Moreover, there is still statistics showed that the prison system is not doing enough for the children. According to the report “Training planning for children and young people” (2010), it stated that “prisons are failing to adequately prepare young people for release.” One of the problems is that there is lack of “accredited offending behavior programmes” for the young prisoners. Even those young prisoners set up some targets for their training plans, they may not find suitable programme to achieve them through the imprisonment period. Also, it is reported that many children release from prisons till have difficulties in their learning. This showed that the prison system doesn’t spend well, and they cannot learn what they should learn in the prisons.
Special attention should also be put on child’s psychological needs. Inside the prison, juvenile will be allocated into different cells. It is not easy to adapt the prison lives, and it may cause them different psychological problems, such as depression. The Standing committee for youth justice report (2010) stated that “Boys in custody are 18 times more likely to suicide than children in the community”. We can see that it is a serious problem inside the prisons. However, it is not possible for all prison officers to have specific training to handle these problems. If the problem is ignored for a certain period of time, it may cause them suffer from some more serious mental problems. Handling the psychological needs of offenders has become one of the responsibilities of the prison system, but resources are limited for them. Again, it places greater pressure on prison’s work.
Evidences of reconviction rate have also showed that the present prison system is failing to restore and rehabilitate children in their prison lives. The prison system should ensure the children learn from their mistakes and the moral values through their sentences. It is important for youngsters to understand what is right and wrong, and why they are punished, it can reduce the possibilities of reoffending. However, it may bring some negative effects to the child and society, and even cannot facilitate them in reintegration and rehabilitation. Organizations of protecting children always advocate the use of community sentences, for this, children can learn from community and learn in community. Community support is important to youth offenders, if they build up good relationship with the community, they can be integrate back into the community more easily. However, the prison system does not do much in this area and still has rooms for improvement.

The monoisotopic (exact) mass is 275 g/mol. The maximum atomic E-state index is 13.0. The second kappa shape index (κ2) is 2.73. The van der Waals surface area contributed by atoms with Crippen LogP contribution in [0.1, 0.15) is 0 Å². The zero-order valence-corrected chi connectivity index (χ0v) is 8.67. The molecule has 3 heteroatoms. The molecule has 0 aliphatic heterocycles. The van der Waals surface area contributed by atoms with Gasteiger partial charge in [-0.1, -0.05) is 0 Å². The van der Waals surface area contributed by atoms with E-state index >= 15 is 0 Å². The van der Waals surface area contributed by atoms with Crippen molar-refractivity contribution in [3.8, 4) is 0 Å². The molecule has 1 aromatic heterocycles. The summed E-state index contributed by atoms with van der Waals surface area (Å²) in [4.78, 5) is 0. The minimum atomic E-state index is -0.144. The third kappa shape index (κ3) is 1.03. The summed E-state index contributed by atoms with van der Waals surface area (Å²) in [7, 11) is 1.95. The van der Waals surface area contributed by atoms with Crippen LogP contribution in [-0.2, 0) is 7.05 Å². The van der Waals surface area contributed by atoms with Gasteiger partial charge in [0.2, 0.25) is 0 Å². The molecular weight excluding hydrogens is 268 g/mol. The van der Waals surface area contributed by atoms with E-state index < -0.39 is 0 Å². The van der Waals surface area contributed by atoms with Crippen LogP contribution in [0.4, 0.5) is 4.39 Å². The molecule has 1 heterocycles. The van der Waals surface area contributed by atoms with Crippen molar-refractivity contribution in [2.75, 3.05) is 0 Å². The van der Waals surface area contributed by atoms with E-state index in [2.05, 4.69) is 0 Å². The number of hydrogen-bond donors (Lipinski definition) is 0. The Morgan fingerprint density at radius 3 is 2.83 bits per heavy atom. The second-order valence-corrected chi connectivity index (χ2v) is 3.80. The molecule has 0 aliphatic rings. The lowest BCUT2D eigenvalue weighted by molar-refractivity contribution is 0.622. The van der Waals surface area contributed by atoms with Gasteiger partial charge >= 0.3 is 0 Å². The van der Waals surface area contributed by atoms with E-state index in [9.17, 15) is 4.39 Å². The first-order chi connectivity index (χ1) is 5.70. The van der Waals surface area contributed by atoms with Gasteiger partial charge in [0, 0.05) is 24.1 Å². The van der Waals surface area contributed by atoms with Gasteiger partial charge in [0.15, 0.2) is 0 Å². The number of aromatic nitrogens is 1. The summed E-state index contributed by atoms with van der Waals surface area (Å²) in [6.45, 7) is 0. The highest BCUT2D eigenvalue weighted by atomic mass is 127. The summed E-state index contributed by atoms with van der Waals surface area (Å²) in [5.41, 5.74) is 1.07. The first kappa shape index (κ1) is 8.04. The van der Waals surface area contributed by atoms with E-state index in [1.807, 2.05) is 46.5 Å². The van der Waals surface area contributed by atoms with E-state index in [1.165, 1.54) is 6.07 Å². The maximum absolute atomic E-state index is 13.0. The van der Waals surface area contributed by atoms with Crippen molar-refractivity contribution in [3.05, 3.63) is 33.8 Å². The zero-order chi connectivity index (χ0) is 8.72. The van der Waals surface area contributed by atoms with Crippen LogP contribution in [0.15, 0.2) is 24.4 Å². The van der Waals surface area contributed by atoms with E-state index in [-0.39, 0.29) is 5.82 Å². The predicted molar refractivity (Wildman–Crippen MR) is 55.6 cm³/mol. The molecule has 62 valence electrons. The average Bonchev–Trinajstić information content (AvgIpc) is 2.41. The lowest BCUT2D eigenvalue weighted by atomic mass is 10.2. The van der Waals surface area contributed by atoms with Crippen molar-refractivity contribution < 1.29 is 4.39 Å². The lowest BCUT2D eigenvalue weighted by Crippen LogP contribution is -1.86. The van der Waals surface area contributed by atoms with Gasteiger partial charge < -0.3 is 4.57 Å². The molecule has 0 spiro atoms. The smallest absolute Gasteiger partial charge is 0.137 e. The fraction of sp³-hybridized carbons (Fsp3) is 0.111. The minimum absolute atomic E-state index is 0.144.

As mentioned above, youth prison is required to do differently. Not only punishing them for their wrongdoings, but to “fix their brain”. It is important to do more about “rehabilitation, reformation and reintegration”. Children are vulnerable and relatively inexperienced with the world, they are easily affected by the external factors. If child only arrange to do some routine works in prison, it is impossible for us to change their behavior. The system need to develop a different approach for them as it has greater responsibilities to restore and reform them. However, it is not a simple task.
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Setting up and working with a system which is different from the adult system, it has already made “child in custody under 18” the most pressing issue in the prison system. Prison officers have many challenging works like providing children proper educational support in prison, taking care of child psychological needs, working with communities, doing work of “rehabilitation”, etc. All these work has given the prison system many challenges and making the “child in custody under 18” becomes the most pressing issue in the prison system.
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Standing Committee for Youth Justice (2010), Raising the custody threshold. Available from:, The Howard League for Penal Reform Web site: http://www.scyj.org.uk/files/Raising_the_custody_threshold_SummaryAug10_FINAL.pdf [Accessed: November 2, 2010]
Youth Justice Board (2010), Youth justice system : Custody figures . Available from:, Youth Justice Board Web site: http://www.yjb.gov.uk/NR/rdonlyres/643A66F6-0DFC-4621-90C0-8EA27AD9FA99/0/SecureMonthlyReportAugust2010.xls [Accessed: November 2, 2010].
Office of the United Nations High Commissioner for Human Rights (1990), United Nations Convention on the Rights. Available from:, Office of the United Nations High Commissioner for Human Rights Web site: http://www2.ohchr.org/english/law/crc.htm [Accessed: November 2, 2010].
Aleksi Knuutila (2010), “Punishing costs: How locking up children is making Britain less safe”. Available from:, The New Economics Foundation Web site: http://www.outoftrouble.org.uk/sites/default/files/nef_Punishing_Costs_0.pdf [Accessed: November 5, 2010]
The Independent Commission On Youth Crime and Antisocial Behavior (2010), Time for a fresh start. Available from:, the Independent Commission on Youth Crime and Antisocial Behavior Web site: http://www.youthcrimecommission.org.uk/attachments/076_FreshStart.pdf [Accessed: November 5, 2010].
Inspectorate of Prisons (2010), Training planning for children and young people. Available from:, Youth Justice Board Web site: http://www.justice.gov.uk/inspectorates/hmi-prisons/docs/Training_Planning_Thematic_rps.pdf [Accessed: November 5, 2010].